U.S. Seeks Foreign Agreements on Sharing Tax Data (Reuters)

Government is negotiating information-sharing deals with 40 countries in FATCA workaround.

The U.S. government’s effort to crack down on taxpayers who try to avoid paying up by using overseas accounts is now focused on deals to share tax information with foreign governments, Reuters reports. The U.S. last week concluded the first such agreement, with the U.K.

The 2010 Foreign Account Tax Compliance Act (FATCA) requires foreign financial institutions to provide the U.S. with data on any U.S. citizens’ accounts that contain $50,000 or more. But the law met with protests from financial institutions and foreign governments. Now the U.S. is concentrating on reaching agreements with individual governments to have the governments gather such information from financial institutions and pass it on to the U.S.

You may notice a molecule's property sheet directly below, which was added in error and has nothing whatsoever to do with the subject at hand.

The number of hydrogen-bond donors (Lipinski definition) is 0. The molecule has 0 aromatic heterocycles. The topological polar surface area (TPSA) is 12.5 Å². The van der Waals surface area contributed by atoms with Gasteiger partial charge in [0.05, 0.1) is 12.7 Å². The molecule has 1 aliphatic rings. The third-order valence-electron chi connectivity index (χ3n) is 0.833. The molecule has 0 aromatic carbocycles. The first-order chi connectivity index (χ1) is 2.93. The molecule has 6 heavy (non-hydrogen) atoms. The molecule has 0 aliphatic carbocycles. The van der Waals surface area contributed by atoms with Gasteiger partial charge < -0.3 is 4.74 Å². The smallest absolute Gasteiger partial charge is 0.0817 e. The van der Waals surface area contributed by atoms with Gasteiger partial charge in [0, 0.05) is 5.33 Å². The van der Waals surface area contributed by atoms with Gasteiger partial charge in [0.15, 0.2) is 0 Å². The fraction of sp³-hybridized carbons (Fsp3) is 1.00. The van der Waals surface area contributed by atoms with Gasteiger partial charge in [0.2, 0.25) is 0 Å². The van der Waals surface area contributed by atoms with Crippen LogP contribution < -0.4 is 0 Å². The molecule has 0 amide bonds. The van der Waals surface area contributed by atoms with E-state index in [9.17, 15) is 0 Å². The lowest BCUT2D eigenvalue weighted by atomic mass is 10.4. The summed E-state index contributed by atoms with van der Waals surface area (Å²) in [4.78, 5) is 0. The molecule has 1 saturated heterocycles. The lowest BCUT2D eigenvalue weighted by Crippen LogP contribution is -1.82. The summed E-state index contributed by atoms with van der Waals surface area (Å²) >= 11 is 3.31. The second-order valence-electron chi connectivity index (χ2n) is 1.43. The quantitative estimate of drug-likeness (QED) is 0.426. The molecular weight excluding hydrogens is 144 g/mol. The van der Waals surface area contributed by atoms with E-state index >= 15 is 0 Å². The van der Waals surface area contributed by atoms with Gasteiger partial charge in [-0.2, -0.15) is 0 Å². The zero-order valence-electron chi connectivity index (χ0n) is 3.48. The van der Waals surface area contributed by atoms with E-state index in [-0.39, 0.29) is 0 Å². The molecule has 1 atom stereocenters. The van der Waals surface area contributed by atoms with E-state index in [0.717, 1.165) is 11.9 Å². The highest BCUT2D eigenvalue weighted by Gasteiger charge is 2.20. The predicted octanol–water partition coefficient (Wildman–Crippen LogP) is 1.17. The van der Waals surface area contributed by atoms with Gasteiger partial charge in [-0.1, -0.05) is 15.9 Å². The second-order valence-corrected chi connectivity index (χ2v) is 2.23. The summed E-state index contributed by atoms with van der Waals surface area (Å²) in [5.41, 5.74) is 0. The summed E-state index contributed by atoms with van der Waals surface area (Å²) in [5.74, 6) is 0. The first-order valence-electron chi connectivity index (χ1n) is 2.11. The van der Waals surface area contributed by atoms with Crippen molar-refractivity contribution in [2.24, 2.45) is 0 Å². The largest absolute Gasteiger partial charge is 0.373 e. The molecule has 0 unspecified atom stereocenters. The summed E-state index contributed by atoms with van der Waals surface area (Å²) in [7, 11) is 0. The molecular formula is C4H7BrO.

Reuters reports that the U.S. is currently negotiating such agreements with “at least 40 countries.”


See the full story here. For more coverage of FATCA, see Treasury Releases More FATCA Details and U.S. Sets Bank Data-Sharing Rules.





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